Ex now jealous?
I dated this guy for about five months and it was my first serious relationship that involved sexual activity. We broke up because he "wasn't ready for a serious relationship." We didn't speak all summer, and when I got back to campus, he called me and apologized for acting immature. He still isn't ready for a serious relationship, but he asked me if we could still date. I told him that it was okay, but that I didn't want a sexual relationship. We both agreed that we could date other people because we don't want anything serious.
I went to a party a week later, and met this really great guy who apparently is in the same frat as my ex. I would like to get to know him, but my friends keep telling me not to pursue ANYTHING with him because it will ruin the friendship between frat brothers. I don't think it's fair! Also, my ex has been leaving messages on my phone/email more frequently. He calls like we are just good friends, but I wonder if he wants me now because his friend likes me. I have feelings for my ex, but I want to put them on the back burner while I date other people. How do I still stay friends with him and start up something with his fraternity brother without tearing the two of them apart?
— Sleepless in School
Dear Sleepless in School,
Juggling romance, exes, friendships, etc. can indeed be a tricky endeavor. It seems like gaining a better understanding of what you want may be a good place to start. Understanding what you want out of a relationship will help you figure out which relationships are worth pursuing and how you may handle any consequences that may result from those decisions.
First, you mention that you still have some feelings for your ex. What kind of feelings and how strong are they? It seems as though you want him in your life in some capacity. Would you be satisfied just being friends with him? Would you feel okay if the two of you were less than friends? Is saving his feelings (assuming he is jealous and doesn't want you to date other people) more of a priority to you than dating the person you met at the party? It may be somewhat difficult to casually date two people who are friends with each other. How would you feel if dating the new guy meant eliminating your ex as a dating option, at least for now? You're clear about liking this other guy and wanting to see where things could go with him. Having that same level of clarity about your ex, if possible, may be helpful.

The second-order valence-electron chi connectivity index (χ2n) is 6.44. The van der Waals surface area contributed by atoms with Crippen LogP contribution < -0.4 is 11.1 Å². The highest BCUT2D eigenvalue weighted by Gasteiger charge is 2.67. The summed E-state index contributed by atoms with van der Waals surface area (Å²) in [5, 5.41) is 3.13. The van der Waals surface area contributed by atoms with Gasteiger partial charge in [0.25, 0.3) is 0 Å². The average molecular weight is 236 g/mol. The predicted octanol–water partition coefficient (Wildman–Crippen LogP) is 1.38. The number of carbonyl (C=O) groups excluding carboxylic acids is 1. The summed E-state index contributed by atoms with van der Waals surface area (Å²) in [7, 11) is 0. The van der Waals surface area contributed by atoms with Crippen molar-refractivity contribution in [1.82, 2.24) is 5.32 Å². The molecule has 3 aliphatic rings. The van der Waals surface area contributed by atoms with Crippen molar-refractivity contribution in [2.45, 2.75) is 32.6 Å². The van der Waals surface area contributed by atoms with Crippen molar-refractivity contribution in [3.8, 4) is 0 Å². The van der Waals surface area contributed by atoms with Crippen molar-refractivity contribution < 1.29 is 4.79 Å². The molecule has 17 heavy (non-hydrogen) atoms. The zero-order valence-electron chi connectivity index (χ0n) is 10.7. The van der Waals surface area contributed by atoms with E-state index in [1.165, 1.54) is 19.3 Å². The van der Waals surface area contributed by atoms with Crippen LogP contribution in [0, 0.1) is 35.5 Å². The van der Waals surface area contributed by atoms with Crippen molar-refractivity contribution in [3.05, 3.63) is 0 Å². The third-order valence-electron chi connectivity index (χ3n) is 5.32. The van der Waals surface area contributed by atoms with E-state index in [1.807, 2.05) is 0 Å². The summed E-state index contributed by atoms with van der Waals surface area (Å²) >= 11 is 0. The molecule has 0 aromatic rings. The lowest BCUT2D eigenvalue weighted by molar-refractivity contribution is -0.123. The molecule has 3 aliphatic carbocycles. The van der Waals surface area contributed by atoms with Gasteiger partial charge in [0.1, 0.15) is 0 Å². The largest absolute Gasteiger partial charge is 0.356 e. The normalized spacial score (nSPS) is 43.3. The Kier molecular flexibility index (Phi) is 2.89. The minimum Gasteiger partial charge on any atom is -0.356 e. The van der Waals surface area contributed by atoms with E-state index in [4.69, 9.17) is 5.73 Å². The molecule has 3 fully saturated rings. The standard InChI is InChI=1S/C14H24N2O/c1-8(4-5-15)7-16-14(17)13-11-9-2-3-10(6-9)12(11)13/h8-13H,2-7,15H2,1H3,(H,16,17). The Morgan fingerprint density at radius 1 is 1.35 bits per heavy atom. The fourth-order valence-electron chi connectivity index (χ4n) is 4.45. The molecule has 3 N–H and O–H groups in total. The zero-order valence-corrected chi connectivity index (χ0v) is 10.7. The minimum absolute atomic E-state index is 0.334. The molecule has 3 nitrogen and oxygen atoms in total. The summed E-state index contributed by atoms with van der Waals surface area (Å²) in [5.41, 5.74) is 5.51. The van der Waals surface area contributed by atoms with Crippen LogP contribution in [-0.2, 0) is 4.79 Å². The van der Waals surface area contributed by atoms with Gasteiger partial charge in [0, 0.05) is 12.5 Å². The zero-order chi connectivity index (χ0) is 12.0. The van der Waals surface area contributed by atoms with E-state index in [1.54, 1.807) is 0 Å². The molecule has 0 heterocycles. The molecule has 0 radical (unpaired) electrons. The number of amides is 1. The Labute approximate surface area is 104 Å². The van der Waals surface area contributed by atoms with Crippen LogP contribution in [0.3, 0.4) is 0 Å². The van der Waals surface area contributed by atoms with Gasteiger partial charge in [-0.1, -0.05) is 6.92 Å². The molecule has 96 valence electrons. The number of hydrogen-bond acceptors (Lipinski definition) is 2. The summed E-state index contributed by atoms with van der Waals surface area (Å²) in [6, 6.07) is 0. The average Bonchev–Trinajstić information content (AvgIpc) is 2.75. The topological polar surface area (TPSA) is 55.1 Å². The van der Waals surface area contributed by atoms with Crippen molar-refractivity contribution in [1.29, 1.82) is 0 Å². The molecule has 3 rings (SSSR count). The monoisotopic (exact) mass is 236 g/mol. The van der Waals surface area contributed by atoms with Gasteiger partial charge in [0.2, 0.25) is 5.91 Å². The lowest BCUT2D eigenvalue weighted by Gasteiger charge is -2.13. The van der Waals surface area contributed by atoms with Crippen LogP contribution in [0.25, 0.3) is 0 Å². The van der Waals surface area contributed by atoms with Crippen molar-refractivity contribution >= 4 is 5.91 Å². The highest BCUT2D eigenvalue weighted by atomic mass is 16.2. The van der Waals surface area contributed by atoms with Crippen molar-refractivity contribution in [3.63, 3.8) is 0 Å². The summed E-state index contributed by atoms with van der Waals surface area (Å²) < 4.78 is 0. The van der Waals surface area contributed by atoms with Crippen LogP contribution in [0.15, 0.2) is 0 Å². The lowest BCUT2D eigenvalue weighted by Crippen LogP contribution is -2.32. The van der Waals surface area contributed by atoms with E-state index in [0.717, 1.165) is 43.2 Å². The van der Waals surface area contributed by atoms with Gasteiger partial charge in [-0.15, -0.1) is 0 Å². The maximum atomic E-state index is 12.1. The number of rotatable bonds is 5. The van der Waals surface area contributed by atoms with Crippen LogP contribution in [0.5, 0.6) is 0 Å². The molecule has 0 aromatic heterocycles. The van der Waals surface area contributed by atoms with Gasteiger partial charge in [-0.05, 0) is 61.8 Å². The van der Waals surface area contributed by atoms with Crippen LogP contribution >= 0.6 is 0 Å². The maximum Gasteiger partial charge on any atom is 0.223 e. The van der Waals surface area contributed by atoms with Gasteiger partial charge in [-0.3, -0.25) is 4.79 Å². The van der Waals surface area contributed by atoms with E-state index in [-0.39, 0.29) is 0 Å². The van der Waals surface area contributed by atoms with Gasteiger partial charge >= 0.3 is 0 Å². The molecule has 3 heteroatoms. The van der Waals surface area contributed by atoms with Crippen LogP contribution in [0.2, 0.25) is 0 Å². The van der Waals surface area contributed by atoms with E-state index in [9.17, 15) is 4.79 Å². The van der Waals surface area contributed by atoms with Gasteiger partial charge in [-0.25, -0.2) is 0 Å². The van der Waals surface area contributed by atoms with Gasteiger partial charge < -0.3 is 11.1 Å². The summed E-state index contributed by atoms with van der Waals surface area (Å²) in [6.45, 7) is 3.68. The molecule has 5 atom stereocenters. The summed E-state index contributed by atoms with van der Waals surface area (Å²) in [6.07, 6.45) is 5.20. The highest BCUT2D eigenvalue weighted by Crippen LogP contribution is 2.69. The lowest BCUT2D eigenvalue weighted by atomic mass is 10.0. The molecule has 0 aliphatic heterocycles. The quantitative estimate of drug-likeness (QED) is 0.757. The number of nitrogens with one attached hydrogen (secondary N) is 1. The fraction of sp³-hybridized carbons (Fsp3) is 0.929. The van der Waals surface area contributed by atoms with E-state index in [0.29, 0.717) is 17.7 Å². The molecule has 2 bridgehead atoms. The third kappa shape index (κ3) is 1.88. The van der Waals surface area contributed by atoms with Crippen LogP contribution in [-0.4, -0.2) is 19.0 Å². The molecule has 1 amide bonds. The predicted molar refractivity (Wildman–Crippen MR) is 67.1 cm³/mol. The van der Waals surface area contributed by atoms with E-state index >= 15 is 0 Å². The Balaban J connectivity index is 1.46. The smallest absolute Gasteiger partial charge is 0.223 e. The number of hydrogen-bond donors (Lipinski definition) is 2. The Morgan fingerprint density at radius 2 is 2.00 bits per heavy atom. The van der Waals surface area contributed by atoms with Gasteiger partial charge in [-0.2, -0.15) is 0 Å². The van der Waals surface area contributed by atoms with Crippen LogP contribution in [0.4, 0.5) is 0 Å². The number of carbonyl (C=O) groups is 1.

There's also the question about the friendship between the new person you met and your ex along with the accompanying pressure to not date the new person. You've noted that it doesn't seem fair to not date this new person. That feeling perhaps stems from two places. First, your ex broke up with you initially and when he wanted to get back together, you both agreed to date other people. Second, their friendship with each other isn't your responsibility. It seems as though pursuing this relationship with the new person fits within the agreements you and your ex made.
The issue your friends may be overlooking in their advice to you is that you aren't the only one making decisions about whether or not to date this new person: He gets to decide if dating you is right for him, too. He may or may not be weighing the factor of your ex — his friend — in his decision-making, but it does indeed seem unfair to place the responsibility of their friendship on you. Their friendship is really up to them to figure out, just like your friendship with your ex is between the two of you to sort out.
When two people break up, it's often painful when an ex starts dating a new person. One or both people may feel jealous, sad, angry, confused, or a myriad of other emotions. If you're worried about hurting him, you may choose to communicate with him compassionately without sacrificing your desire to date this new person (or other new people in the future) that he may be acquainted with.
In the end, it's your call whether or not to pursue this new dating possibility and if so, how and what to communicate to him and to your ex. These questions have no easy answers, but trying to get some clarity about what you want and then trusting your gut to show you the course of action for you may be your best bet.
All the best,
Originally published Nov 01, 1994
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